My mother actually seemed to feel it was quite an adventure--the worst outage she ever remembered. One of her biggest complaints about the whole thing was that her cable service was out for two days, so no T.V.! She thought she really needed to go to the grocery pretty soon, though.
It was good to hear that everyone was safe. They certainly have a mess that is going to take a while to clean up.
Saturday, January 17, 2009
Since she had mentioned it, I well remembered the place--in today's jargon it would be called, "The Home for the Disabled" or something along that line. I suppose I haven't seen anyone with that type of physical disability for many years; I don't know why and I have to wonder. Where are those people with spastic limbs, some disconnect between brain and body? Are they hidden away, or simply no more due to medical advances or abortion or better nutrition and prenatal care? I suppose there are studies that would tell me the answer.
When I googled 'Owensboro' and 'The Spastic Home,' I didn't get much back. There were two or three references to the facility, but nothing official and lots of other mentions of people calling their pets or themselves "spastic." When I was a kid, the term was used in a derogatory manner by children and teens to disparage their friends and enemies, somewhat along the same line as "retard." I haven't heard it used in that way for many years.
When I was in junior high, there was a boy in the special education class with an enlarged head. His name was John. He was severely disabled; looking back, it seems amazing that he was even alive. He was probably the age of a sixth grader at that time. I have a vivid memory of looking out of my class window and watching as some other students encouraged him to do a crazy dance, Jed Clampett style. I remember, too, that he didn't live out junior high.
For whatever reason I rarely encounter folks today with disabilities such as these; they have disappeared or are hidden. They aren't forgotten, though.
Friday, January 16, 2009
I am indeed staying in Muhlenberg county, at my sister's house in the country outside of Calhoun. It is so nice to wake up and be in the country, and watch my brother-in-law go out in the morning and feed the cows. I have two little dogs and two sweet cats here to love on when I miss my own pets.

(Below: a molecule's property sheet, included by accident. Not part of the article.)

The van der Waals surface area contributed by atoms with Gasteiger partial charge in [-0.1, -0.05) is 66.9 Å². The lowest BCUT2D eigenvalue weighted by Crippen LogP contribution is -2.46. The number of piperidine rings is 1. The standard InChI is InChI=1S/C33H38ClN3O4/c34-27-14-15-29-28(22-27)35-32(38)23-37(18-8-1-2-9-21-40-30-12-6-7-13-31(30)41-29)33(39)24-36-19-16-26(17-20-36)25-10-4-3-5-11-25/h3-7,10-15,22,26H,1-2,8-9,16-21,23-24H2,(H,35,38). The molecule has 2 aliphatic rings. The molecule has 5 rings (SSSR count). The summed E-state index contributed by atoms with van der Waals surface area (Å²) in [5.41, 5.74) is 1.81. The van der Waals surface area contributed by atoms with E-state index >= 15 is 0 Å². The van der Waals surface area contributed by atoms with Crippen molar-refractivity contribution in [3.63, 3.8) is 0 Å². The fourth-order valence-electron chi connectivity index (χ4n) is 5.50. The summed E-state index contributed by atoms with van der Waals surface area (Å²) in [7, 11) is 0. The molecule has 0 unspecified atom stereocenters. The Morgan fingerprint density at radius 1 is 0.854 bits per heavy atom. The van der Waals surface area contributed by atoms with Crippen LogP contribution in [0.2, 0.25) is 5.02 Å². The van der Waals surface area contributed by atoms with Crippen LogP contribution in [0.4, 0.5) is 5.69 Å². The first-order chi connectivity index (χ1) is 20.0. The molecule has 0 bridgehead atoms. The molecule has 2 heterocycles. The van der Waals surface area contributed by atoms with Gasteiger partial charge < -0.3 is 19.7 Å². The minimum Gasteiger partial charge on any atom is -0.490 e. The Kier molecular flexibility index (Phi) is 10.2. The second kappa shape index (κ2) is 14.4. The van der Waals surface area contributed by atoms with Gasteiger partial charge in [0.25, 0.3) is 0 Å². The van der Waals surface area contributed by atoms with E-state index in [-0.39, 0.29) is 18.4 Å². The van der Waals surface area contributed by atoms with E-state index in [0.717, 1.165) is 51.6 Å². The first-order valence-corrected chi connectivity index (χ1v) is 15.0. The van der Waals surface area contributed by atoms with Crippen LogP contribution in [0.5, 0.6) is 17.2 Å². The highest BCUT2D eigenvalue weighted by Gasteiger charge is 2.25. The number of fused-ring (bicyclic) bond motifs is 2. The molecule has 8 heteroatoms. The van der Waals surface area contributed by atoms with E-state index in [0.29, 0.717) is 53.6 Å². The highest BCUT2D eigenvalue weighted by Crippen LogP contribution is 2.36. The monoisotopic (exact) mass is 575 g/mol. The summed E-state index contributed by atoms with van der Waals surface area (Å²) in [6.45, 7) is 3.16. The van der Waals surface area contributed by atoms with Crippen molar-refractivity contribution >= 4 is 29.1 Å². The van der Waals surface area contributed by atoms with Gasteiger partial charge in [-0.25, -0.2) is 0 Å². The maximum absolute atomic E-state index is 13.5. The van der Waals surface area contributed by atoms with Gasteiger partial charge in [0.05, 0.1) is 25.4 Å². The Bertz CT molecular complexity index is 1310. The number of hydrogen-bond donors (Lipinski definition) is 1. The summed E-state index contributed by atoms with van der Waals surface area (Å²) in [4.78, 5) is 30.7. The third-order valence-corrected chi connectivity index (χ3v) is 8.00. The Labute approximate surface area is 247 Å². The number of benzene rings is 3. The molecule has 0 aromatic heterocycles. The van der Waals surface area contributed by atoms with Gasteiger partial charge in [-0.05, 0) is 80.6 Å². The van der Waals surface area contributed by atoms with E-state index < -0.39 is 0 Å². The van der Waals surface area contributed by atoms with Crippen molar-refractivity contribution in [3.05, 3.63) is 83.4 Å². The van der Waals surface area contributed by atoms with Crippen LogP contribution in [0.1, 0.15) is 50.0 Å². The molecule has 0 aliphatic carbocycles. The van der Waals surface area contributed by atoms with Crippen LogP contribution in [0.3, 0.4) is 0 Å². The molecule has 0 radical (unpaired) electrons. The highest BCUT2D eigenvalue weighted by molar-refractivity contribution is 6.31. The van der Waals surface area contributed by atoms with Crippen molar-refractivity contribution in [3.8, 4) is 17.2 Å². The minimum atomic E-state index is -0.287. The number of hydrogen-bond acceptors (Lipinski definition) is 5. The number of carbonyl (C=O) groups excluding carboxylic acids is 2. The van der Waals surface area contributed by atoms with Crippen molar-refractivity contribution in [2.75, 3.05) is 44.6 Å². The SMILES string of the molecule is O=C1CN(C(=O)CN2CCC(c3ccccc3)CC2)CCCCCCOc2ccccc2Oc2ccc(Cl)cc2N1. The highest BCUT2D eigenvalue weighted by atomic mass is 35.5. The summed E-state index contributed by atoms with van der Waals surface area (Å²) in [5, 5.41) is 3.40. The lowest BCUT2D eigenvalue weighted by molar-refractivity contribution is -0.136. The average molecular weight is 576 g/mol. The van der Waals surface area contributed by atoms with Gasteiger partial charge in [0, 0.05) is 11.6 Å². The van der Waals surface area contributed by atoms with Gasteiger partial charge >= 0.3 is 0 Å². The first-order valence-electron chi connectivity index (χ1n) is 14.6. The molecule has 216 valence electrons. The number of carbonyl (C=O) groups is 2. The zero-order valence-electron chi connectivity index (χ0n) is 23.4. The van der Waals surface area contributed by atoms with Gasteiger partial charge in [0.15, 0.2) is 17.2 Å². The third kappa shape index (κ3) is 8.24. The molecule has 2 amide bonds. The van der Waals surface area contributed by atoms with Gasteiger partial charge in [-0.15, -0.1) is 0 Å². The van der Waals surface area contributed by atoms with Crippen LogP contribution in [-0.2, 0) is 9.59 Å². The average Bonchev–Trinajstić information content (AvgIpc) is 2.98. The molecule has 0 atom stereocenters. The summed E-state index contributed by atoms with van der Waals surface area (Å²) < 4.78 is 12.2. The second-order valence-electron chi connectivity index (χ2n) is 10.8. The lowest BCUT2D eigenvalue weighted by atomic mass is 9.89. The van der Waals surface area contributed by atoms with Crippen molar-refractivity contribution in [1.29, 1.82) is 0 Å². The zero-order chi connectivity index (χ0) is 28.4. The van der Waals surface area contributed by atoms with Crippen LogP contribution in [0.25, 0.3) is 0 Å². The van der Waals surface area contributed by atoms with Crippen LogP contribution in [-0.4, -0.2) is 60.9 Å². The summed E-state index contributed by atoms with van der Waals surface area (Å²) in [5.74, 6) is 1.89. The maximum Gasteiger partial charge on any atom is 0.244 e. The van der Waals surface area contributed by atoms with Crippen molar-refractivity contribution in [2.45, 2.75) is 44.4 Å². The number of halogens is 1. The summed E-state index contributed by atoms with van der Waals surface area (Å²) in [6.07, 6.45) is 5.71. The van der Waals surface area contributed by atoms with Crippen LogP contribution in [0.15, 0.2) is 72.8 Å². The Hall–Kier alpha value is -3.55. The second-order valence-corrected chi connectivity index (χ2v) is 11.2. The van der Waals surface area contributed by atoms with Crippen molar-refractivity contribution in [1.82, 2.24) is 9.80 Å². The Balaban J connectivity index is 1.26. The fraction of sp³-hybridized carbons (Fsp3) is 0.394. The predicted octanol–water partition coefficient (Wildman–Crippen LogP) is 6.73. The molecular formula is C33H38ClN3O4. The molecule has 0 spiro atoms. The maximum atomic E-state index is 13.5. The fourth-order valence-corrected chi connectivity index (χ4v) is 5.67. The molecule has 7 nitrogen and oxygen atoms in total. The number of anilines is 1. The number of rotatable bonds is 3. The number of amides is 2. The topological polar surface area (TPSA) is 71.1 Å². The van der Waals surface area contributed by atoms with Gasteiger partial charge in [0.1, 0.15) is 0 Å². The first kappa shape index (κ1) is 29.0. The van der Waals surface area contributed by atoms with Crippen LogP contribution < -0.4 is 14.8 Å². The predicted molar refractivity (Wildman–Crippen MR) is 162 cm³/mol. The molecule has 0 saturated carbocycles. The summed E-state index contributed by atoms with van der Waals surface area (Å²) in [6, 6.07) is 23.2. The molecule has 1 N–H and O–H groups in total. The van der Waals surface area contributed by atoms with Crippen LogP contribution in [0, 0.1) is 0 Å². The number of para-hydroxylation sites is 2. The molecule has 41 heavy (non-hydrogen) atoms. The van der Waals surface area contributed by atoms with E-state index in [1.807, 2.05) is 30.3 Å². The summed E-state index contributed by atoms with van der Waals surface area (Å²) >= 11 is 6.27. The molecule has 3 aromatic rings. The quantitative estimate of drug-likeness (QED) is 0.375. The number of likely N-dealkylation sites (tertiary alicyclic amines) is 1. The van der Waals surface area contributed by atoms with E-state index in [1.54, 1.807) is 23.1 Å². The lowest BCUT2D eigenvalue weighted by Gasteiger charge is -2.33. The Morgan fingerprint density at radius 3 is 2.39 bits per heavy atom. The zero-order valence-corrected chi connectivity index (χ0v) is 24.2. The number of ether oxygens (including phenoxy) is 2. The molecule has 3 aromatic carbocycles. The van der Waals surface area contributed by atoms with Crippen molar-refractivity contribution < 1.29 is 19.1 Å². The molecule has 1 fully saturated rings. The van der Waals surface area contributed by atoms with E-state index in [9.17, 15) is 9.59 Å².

Being in Kentucky always gives me a list of topics to write about. The landscape, the people here are just different but also familiar to me. I am glad to be here and spend time with my family and marvel over the differences from my home in Colorado.
Wednesday, January 7, 2009
Until I met Ruth, I had never considered the merits of Elvis. He was just some guy twisting around on the stage singing about love. In my eyes, he was already an old man, and certainly not worth the effort that Ruth put into worshipping him. I laughed at her, poked fun, and jeered on every occasion when she brought him up. My ridicule did little to flag her devotion and thinking back on it later, I wish I had been less critical. I should have enjoyed watching a true Elvis fan in action.
When Elvis died in the summer of 1977, I was driving across Ohio. Upon hearing the news on the car radio, I immediately thought of Ruth, as all of her friends did. We knew she would be devastated. Back at school for our senior year, I asked her how she was; she said fine. She wasn’t really though—Ruth changed when Elvis died. She lost the sparkle in her eyes. She broke things off with the guy from Utah she was having a fling with, and went back to her steady high school boyfriend. She stopped going to parties and told us she was too busy studying to socialize. She settled into planning the rest of her life and then following the plan—degree in home economics, engagement, marriage, kids. Worst of all, she did it with a distinct lack of enthusiasm.
Incredibly, I found myself wishing that Elvis had hung around. His loss left a big hole in the road for me, and I didn’t even like him. I missed the days when Ruth inserted his name into a conversation that started out as a discussion about a psychology test. Some people never feel that amount of excitement their entire lives—I know that I haven’t very much.
I haven’t heard from Ruth in many years, but I like to think that one day she woke up feeling excited like she did in our college days, when Elvis was still alive. Perhaps on the anniversary of his death some year, she became a hard-core Elvis fan once again, and hung her dorm room posters all over the living room. Or, in 1992, when Bill Clinton announced that he didn’t think George Bush would have liked Elvis very much and that was just another thing wrong with Bush, she might have gone into politics. Any year now, she’ll run for national office on an Elvis platform with slogans like, “It’s Now Or Never” or “Follow That Dream.” Or maybe one day when she got a piece of mail with an Elvis stamp on it, she left her husband and moved to Memphis, and got a job working as a bartender during the week and a tour guide at Graceland on the weekends.